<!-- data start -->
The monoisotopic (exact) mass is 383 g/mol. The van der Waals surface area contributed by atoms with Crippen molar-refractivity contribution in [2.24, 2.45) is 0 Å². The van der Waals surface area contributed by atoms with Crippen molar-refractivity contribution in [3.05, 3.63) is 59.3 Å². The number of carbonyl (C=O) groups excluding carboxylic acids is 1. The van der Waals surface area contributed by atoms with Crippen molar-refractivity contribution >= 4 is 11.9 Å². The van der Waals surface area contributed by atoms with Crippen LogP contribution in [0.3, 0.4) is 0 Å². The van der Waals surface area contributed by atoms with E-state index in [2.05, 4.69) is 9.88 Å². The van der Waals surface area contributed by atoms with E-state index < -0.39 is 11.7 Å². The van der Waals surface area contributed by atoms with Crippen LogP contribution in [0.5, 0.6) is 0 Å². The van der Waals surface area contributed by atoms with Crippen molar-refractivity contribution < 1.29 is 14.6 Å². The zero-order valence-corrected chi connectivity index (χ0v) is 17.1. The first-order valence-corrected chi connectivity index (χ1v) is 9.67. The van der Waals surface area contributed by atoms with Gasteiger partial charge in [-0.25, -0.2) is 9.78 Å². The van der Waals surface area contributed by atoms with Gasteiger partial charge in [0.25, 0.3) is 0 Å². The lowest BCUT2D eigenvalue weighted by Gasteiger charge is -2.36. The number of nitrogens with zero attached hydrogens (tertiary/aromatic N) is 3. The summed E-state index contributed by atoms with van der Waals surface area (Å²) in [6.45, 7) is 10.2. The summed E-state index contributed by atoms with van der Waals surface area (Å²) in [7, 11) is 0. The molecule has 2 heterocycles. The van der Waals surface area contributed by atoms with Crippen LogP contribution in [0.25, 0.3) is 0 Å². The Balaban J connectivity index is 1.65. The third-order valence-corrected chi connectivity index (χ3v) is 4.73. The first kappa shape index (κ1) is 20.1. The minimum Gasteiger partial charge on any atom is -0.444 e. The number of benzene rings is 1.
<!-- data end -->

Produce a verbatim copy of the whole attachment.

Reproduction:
The monoisotopic (exact) mass is 383 g/mol. The van der Waals surface area contributed by atoms with Crippen molar-refractivity contribution in [2.24, 2.45) is 0 Å². The van der Waals surface area contributed by atoms with Crippen molar-refractivity contribution in [3.05, 3.63) is 59.3 Å². The number of carbonyl (C=O) groups excluding carboxylic acids is 1. The van der Waals surface area contributed by atoms with Crippen molar-refractivity contribution >= 4 is 11.9 Å². The van der Waals surface area contributed by atoms with Crippen LogP contribution in [0.3, 0.4) is 0 Å². The van der Waals surface area contributed by atoms with E-state index in [2.05, 4.69) is 9.88 Å². The van der Waals surface area contributed by atoms with E-state index < -0.39 is 11.7 Å². The van der Waals surface area contributed by atoms with Crippen LogP contribution in [0.5, 0.6) is 0 Å². The van der Waals surface area contributed by atoms with Crippen molar-refractivity contribution < 1.29 is 14.6 Å². The zero-order valence-corrected chi connectivity index (χ0v) is 17.1. The first-order valence-corrected chi connectivity index (χ1v) is 9.67. The van der Waals surface area contributed by atoms with Gasteiger partial charge in [-0.25, -0.2) is 9.78 Å². The van der Waals surface area contributed by atoms with Gasteiger partial charge in [0.25, 0.3) is 0 Å². The lowest BCUT2D eigenvalue weighted by Gasteiger charge is -2.36. The number of nitrogens with zero attached hydrogens (tertiary/aromatic N) is 3. The summed E-state index contributed by atoms with van der Waals surface area (Å²) in [6.45, 7) is 10.2. The summed E-state index contributed by atoms with van der Waals surface area (Å²) in [7, 11) is 0. The molecule has 2 heterocycles. The van der Waals surface area contributed by atoms with Crippen LogP contribution in [0.25, 0.3) is 0 Å². The Balaban J connectivity index is 1.65. The third-order valence-corrected chi connectivity index (χ3v) is 4.73. The first kappa shape index (κ1) is 20.1. The minimum Gasteiger partial charge on any atom is -0.444 e. The number of benzene rings is 1.